Damon Albarn really knows when to pick his moments – but he’s outdone himself with this new record.
While the first, self-titled record he released with this band was solely focused on what it meant to be a Londoner, this new record is solely concerned with what it means to be living in the United Kingdom while our 45-year membership of the EU crashes down around us.
Once again, Albarn calls on music royalty to round out his band. Joining him on the record, as they did on the first, are The Clash’s Paul Simonon, Afrobeat pioneer Tony Allen and The Verve, Blur and Gorillaz guitarist Simon Tong. It arrives eleven years since their previous collaboration – and they have lost none of their collaborative power or identity, despite Albarn releasing approximately three hundred albums in the meantime (including two fantastic Gorillaz albums, and an even better Blur record).
Of course, this shouldn’t be a surprise, considering their pedigree.
Albarn is one of our great songwriters. Simonon’s bass playing features on one of greatest albums of all time. Tony Allen played drums with Africa’s greatest songwriter, and was once heralded as “the greatest drummer ever” by Brian Eno. Simon Tong, by far the least glamorous of the names on the record, played on The Verve’s legendary Urban Hymns, filled in for Graham Coxon in Blur after the Think Tank recordings, and has been working with Damon ever since.
Oh, and the record was produced by a Tony Visconti? Answers on a postcard.
On projects this grand – “The bassist from The Clash!” “BREXIT!” - the songs Can often be an afterthought. But the ten songs on this thing really are special, and worthy of the epic introduction tacked on to every article about it.
There’s a lot of creepy fairground organ, lots of drum shuffles, lots of plodding bass... but also recorders, violas, treated psychedelic guitars and about fifteen pages of lyrics with less-than-oblique references to contemporary political and social issues.
The fairground organ appears immediately on the title track, and stays throughout the duration. It’s a ghostly goodbye to the EU, and a biting critique of Brexit. He attacks the idealised England that the Brexiteers wanted to reclaim – it's a land of “dark ponds”, a “shaking land where nothing grows”. We were, in Albarn’s mind, better off in the EU, rather than facing an uncertain future with no hope of redemption. He makes a convincing argument.
“Gun to the Head” is whimsical and paranoid, like a country fair curated by George Orwell. While Albarn sings of the sun being “soft”, and “narcotics sold in Boots”, we’re led by the hand by some funky recorders. The woozy krautrock of “Nineteen Seventeen” sounds like Can if they were fucked up on Special Brew and crap coke – and it showcases Tony Allen’s incredible drumming (the man is nearly 80!).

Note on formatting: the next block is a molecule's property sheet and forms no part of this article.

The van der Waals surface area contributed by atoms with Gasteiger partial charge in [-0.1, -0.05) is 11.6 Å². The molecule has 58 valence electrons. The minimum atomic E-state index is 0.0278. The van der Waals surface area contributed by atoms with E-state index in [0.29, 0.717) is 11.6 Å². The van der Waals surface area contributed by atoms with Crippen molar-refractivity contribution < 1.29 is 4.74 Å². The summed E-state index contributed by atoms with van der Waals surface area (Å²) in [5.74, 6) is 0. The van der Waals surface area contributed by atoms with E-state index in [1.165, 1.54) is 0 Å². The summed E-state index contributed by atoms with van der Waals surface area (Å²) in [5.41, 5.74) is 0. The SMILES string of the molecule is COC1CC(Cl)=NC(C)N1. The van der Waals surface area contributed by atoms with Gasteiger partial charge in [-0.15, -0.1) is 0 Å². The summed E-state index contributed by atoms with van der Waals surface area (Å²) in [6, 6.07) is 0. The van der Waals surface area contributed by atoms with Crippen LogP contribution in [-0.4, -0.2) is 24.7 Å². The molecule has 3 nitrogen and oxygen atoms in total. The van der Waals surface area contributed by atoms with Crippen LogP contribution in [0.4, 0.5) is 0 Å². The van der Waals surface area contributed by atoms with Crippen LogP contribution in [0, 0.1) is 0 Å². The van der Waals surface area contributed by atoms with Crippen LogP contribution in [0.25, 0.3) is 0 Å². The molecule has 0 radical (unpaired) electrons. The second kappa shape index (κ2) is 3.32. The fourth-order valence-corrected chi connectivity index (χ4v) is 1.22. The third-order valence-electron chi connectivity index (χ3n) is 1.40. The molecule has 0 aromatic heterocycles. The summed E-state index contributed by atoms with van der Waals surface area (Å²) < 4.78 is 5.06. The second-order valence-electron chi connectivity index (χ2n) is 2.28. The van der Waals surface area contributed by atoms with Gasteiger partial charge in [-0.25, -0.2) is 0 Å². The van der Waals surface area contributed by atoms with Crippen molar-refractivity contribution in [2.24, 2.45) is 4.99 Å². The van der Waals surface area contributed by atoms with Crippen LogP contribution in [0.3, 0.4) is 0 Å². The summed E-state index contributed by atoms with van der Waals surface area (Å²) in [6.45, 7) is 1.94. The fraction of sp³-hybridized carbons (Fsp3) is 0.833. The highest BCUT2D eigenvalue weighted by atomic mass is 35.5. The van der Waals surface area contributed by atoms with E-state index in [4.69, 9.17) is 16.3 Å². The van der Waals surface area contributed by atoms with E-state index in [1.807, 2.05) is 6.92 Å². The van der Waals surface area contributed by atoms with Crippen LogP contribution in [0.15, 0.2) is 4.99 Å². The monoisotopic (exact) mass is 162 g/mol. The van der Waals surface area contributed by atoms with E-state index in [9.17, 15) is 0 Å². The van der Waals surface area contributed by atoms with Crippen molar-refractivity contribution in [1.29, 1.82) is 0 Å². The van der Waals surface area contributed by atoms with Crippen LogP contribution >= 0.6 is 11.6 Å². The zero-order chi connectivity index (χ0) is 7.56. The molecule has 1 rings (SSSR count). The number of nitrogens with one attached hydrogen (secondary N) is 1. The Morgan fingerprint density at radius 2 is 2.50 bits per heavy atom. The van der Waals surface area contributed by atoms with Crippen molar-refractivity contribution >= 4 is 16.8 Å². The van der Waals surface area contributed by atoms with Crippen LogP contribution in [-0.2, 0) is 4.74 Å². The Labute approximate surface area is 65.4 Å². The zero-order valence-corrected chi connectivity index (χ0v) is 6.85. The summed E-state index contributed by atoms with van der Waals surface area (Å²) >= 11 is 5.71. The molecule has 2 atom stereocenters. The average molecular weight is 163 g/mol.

Next, “The Great Fire” sounds uncannily like the latest Arctic Monkeys record – a combination of Bowie, lounge and soundtrack music. It’s quite incredible. “Lady Boston” is the first chance that the album has to breathe, and breathe it does. It’s languid, relaxed and lazy.
The soul-boogie of “Drifters and Trawlers” is probably the closest to The Clash that Simonon’s fans will hear on this thing – check out his bouncy, rubbery bassline locking in with Allen’s drums. Album highlight “The Truce of Twilight” has the best lines on the record: “Curtain twitchers can take out their sunscreen”, and “Demis Roussos playing ‘Forever’ on the waterslide”.
“The Last Man to Leave” is prime-era Blur through a paranoiac kaleidoscope, and “The Poison Tree” closes the record out with a soothing groove, and Albarn’s imagined response to the UK from the EU - a love letter and a ‘please don’t go’: “If you’re leaving me / It’s really sad / It’s really sad”.
It is rather hard to properly love something this relentlessly depressing. The music is disorientating and often overwhelming. The talk of drugs, disappointment and dossing is a little too on-the-nose. The cynicism and paranoia is infectious.
Whether you voted to Leave or Remain (and whether you got what you wanted or not) is immaterial here. Albarn achieves his mission, which is not to cast doubt on the process itself, but more the situation that led to it. He posits that the United Kingdom is doomed because we have lost sight of who we are, and where we want to be going. With material this strong, and a vision this clear, it’s hard to argue with him.